Developer to pay $16M for Concord Park if deal OK'd
A group chosen to redevelop the site of the former Ansonborough Homes housing project near the South Carolina Aquarium would pay the city $16 million for the land under an agreement awaiting Charleston City Council approval.
A mixed-use project of homes, offices, retail stores and at least one hotel is planned for the Concord Park site.
The development plan by East West Cumberland Park Associates was chosen by the city more than a year ago from several competing proposals, but the price and other details have been under negotiation since then.
The roughly 10-acre property is bounded by Calhoun, Concord, Laurens and Washington streets, and is the largest development property in the city south of Calhoun Street. The developers would buy 3.48 acres, divided into two sections, plus nearly an acre of right of way.
The city had asked a small, prescreened group of developers to come up with their best proposals for redeveloping the northern and southern ends of the site, leaving a city park in the middle.
In addition to paying $16 million, the agreement calls for East West to construct public restrooms, create 60 units of affordable housing and make 2,000 square feet of office space available for nonprofit use at 67.5 percent or less of market rates.
The affordable housing requirement has been the subject of some discussion on City Council because it means the city will receive a lower purchase price than it might have if the developer could sell all residential units at whatever price the market will bear.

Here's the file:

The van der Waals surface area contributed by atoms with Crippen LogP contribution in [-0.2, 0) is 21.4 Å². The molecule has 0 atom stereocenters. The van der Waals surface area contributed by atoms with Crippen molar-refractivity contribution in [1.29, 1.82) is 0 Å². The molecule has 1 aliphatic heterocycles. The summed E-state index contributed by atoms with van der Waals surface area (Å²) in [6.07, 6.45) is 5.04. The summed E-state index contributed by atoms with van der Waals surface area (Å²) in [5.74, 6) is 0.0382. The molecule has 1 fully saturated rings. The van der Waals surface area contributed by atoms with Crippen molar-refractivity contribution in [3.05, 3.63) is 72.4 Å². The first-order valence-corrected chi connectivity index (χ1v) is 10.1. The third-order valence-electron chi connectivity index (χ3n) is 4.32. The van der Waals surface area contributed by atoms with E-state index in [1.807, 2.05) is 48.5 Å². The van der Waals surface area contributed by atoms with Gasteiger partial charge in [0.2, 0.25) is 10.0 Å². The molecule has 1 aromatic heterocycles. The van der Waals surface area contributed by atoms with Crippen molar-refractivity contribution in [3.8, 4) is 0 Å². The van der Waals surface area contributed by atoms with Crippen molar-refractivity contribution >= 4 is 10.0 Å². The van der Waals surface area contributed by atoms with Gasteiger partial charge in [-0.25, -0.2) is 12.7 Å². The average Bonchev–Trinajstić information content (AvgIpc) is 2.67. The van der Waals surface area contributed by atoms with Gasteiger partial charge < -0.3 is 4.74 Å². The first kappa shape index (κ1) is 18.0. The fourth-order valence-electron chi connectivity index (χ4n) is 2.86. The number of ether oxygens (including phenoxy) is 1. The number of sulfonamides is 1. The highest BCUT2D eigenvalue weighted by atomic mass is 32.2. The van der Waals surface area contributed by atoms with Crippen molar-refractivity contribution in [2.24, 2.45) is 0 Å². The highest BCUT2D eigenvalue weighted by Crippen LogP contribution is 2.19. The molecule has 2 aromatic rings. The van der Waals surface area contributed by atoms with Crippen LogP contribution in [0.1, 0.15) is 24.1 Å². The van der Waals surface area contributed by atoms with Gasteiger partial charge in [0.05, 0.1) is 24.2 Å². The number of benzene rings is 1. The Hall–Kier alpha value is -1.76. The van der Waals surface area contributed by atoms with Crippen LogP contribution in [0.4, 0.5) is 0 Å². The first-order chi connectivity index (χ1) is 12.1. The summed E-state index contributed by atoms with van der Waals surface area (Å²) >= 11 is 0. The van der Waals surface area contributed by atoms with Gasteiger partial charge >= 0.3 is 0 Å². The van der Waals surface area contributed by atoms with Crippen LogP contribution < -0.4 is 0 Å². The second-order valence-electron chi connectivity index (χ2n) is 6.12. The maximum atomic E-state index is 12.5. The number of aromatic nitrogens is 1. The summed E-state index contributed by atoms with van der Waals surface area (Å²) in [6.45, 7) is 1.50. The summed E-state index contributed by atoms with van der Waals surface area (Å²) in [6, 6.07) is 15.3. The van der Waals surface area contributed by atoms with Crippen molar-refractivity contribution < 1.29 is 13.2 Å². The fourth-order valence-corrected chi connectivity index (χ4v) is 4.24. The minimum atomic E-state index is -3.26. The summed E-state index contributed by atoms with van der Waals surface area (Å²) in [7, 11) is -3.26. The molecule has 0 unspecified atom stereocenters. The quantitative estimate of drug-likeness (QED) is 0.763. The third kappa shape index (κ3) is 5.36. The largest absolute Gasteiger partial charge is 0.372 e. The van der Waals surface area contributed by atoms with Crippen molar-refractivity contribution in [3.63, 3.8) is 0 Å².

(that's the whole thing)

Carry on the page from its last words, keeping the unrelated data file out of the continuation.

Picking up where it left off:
The idea of developing the site at all also was controversial, with some arguing that the property should remain undeveloped green space and others insisting it should be used for affordable housing to replace what used to be there.
The 162-unit Ansonborough Homes low-income housing complex was demolished in 1992.
The homes had been damaged by flooding during Hurricane Hugo in 1989, and chemical contamination that has since been cleaned up was found on the site during preparations for the aquarium.
Of the 60 affordable units that East West would build under the agreement, 16 would be sold to people earning up to 150 percent of the area median income while the other 44 would be rented to people earning up to 60 percent of the area median income.
Essentially, the apartments should be affordable to those earning slightly more than half the average salary for the area while the for-sale units would be sold below market prices to people earning incomes that could be well above average.
East West also would be required to establish a $1.5 million trust fund to subsidize regime fees for the "affordable" apartments and condos and to hire an unspecified number of paid minority interns from area high schools and colleges to work on the project.
The development agreement would allow 163 market-rate residential units, up to two 50-room hotels, 16,600 square feet of retail space and about 25,000 square feet of office space.
The agreement leaves open the possibility of swapping the two 50-room hotels for a 100-room hotel, but the switch would require a rezoning.
East West's original proposal to the city called for one 50-room hotel at the corner of Calhoun and Concord streets.
City officials and representatives of the development group did not respond to requests for comment Friday.
The purchase agreement goes before City Council's Real Estate Committee at 4:30 p.m. Monday in City Hall, then before City Council on Tuesday evening.